WHETHER it’s the hot and humid weather, worrying about holidays or enjoying the longer nights a little too much, summer can be a difficult time to get enough sleep.
But luckily there are some dietary decisions that will set you up for as close to an eight-hour kip as you’re likely to get.
Here, nutritionist Libby Limon and sleep expert Dr Neil Stanley reveal the nutrients and minerals our bodies need to get a good night’s rest.
For something that sounds more like a character out of the latest X-Men franchise than a naturally occurring mineral – magnesium plays a surprisingly vital role in keeping our bodies running smoothly.
“Magnesium is probably one of the most important minerals when it comes to sleep,” Libby told us, “so I often recommend that those with sleep issues take a magnesium supplement.”
Why a supplement over a diet change? Well, although magnesium occurs naturally in many foods, it is notoriously difficult to absorb. It’s suggested that 75-90% of the UK population isn’t getting their daily minimum intake of magnesium – and that deficiency could be preventing your body from operating at its peak.
It’s not just the food that we eat just before bed which influences our sleeping patterns, but the food we consume during our waking hours.
Protein-rich foods are good for the production of serotonin, which many of us know as the ‘happy hormone’. This handy substance also plays a role in the sleep/wake cycle, helping to keep us upbeat and alert throughout the day.
According to Libby, however, it’s equally important when going to sleep, “Serotonin is also a precursor to melatonin, so eating protein rich-foods – which are good for serotonin production – are advised to promote sleep”.
That’s why consuming a diet packed with protein-heavy food like egg whites, turkey and spinach, could help you nod off at night.
The quintessential summer fruit, the cherry, is almost perfectly timed to help us fall asleep on hot summer nights. Libby recommends that cherries – one of the few natural sources of melatonin – are eaten an hour before bed to help boost levels of the hormone in the body.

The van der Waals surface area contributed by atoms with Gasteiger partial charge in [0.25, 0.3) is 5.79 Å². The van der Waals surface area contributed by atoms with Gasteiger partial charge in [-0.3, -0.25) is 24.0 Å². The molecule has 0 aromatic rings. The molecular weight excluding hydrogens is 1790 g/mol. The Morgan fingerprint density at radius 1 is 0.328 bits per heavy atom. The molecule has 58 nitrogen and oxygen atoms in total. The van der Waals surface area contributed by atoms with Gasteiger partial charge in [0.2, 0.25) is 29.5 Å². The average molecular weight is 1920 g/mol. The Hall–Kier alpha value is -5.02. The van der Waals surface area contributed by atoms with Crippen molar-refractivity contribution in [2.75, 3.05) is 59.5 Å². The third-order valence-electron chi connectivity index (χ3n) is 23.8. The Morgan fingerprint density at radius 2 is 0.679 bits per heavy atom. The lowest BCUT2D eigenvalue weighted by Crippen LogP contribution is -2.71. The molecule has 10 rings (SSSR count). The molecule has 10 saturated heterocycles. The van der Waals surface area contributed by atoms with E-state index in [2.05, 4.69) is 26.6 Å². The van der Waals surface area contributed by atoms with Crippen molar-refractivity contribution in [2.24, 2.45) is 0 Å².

Dr Neil Stanley explains exactly what role melatonin has in helping our bodies drop off.
“Melatonin is the hormone most commonly associated with the sleep-wake cycle. Levels of melatonin vary throughout the day (and night) which helps regulate circadian rhythms in the body. Melatonin levels are high at night (during sleep) and low during the day (during wakefulness).”
The bad news is that while cherries provide a helpful boost in your levels of melatonin, one serving alone is unlikely to solve a larger sleep problem. “As long as you eat a normal, healthy diet,” says Dr Stanley, “what you eat has no direct effect on your sleep-wake cycle.”
If there’s no food you can consume which will directly impact your ability to fall asleep, why make the connection between diet and sleep at all?
Sleep is as important as diet and exercise to our health, so if you’re not getting enough of it, it’s time to examine what exactly is keeping you up. And while you may never find the perfect recipe for a good night’s sleep, by eating a balanced diet you’ll not only boost your health, your sleep will get better, too.
For more tips on getting enough sleep, visit Furniture Villages’ 24-Hour Sleep Guide at http://www.furniturevillage.co.uk/the-24-hour-sleep-guide.html
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